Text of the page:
Identifying the Middle Eastern cultural elements of this familiar scene help place it in an unfamiliar focus.
Honor and Shame
First notice the explicit and very pointed context of honor and shame, the core values of Mediterranean culture. The Son of Man comes “in glory” (= honor) and sits on the “throne of his glory” (= honor). All his angels accompany him (= honor) and all the nations will witness the scene (= honor). The king (Mt 25:33, 40, same as the Son of Man) separates honorable people from dishonorable people as a shepherd separates sheep (= honor) from goats (= shame).
Sheep and Goats
The earliest animals to be domesticated were sheep and goats. They are very common in the Middle East, and the Hebrew language is particularly rich in vocabulary that distinguishes sheep according to sex and age. Our ancestors in the faith were impressed that sheep suffer in silence. They compared men to sheep and considered suffering in silence to be the sign of a real man (Isa 53:7; Acts 8:32-35; Mk 15:25-37). Sheep came to symbolize honor, virility, and strength.
Goats were considered lascivious animals. Unlike rams (male sheep), goats allow other males access to their females. A man whose wife was ravished by another man was (and in the Middle East still is) considered like a goat. Goats symbolize shame and shameful behavior.
The ram was associated with honorable Greek gods like Zeus, Apollo, and Poseidon, while the goat was associated with Greek gods known for shameful and unrestrained behavior like Pan, Bacchus, and Aphrodite. Goats also are associated with women (women keep goats and milk them) and the devil (see Mt 25:33, 41).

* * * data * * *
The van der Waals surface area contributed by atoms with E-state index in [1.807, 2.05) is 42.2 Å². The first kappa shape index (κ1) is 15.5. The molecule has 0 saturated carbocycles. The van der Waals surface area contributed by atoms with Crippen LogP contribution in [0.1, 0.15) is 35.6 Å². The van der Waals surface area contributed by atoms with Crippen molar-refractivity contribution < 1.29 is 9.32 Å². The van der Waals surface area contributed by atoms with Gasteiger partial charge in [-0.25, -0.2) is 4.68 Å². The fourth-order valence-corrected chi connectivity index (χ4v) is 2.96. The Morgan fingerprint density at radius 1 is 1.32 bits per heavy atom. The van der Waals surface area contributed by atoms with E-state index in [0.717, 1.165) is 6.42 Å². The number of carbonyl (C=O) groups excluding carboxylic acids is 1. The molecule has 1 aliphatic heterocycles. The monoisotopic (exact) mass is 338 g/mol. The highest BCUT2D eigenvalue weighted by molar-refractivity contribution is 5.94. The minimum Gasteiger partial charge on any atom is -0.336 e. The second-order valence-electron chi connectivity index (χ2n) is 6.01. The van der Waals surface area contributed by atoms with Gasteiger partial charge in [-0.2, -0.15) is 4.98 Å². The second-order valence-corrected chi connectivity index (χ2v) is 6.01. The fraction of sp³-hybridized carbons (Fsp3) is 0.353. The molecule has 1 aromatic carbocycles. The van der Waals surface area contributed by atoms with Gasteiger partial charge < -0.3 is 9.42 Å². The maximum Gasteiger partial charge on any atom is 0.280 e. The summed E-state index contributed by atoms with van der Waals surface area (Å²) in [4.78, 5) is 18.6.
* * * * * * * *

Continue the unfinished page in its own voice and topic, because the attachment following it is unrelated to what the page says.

Ingroup and Outgroup
The separation of sheep and goats is a symbolic way of drawing even stronger lines between an ingroup (sheep) and an outgroup (goats). Matthew’s Jesus sent his disciples only to the “lost sheep of the house of Israel” (the ingroup) and were forbidden from going “among the Gentiles” or entering any “town of the Samaritans” (outgroups, see Mt 10:5).
An ingroup generally consists of one’s household and one’s extended family and friends. People from the same village are ingroup when they meet elsewhere, but in the village they may belong to one of the outgroups. The boundaries are fluid.
Outsiders looking at Israel saw a single ingroup and called them Judeans (in Greek, Ioudaioi, a term sometimes erroneously translated and interpreted as “Jews”). Israel, the single ingroup, tended to consider all the rest of the world as one large outgroup. There are references to “all [the other] nations” (Mt 25:32) or “the Gentiles” (Mt 10:5).
What is the basis for this final, definite determination of in-group (sheep) and outgroup (goats)? Hospitality! In the Middle East, hospitality is extended mainly by men and solely to complete strangers. (Kindness extended to relatives is not hospitality but steadfast love, a very frequent term in the Old Testament describing what God offers to Israel.)
Ultimately, in the Middle Eastern view, it boils down to a matter of honor. Any Middle Easterner—Israelite, Christian, pagan—is expected to treat strangers hospitably. Whoever does so has treated Jesus hospitably and will enjoy companionship with God in the kingdom. How can a contemporary believer translate this into American culture where honor does not count for very much?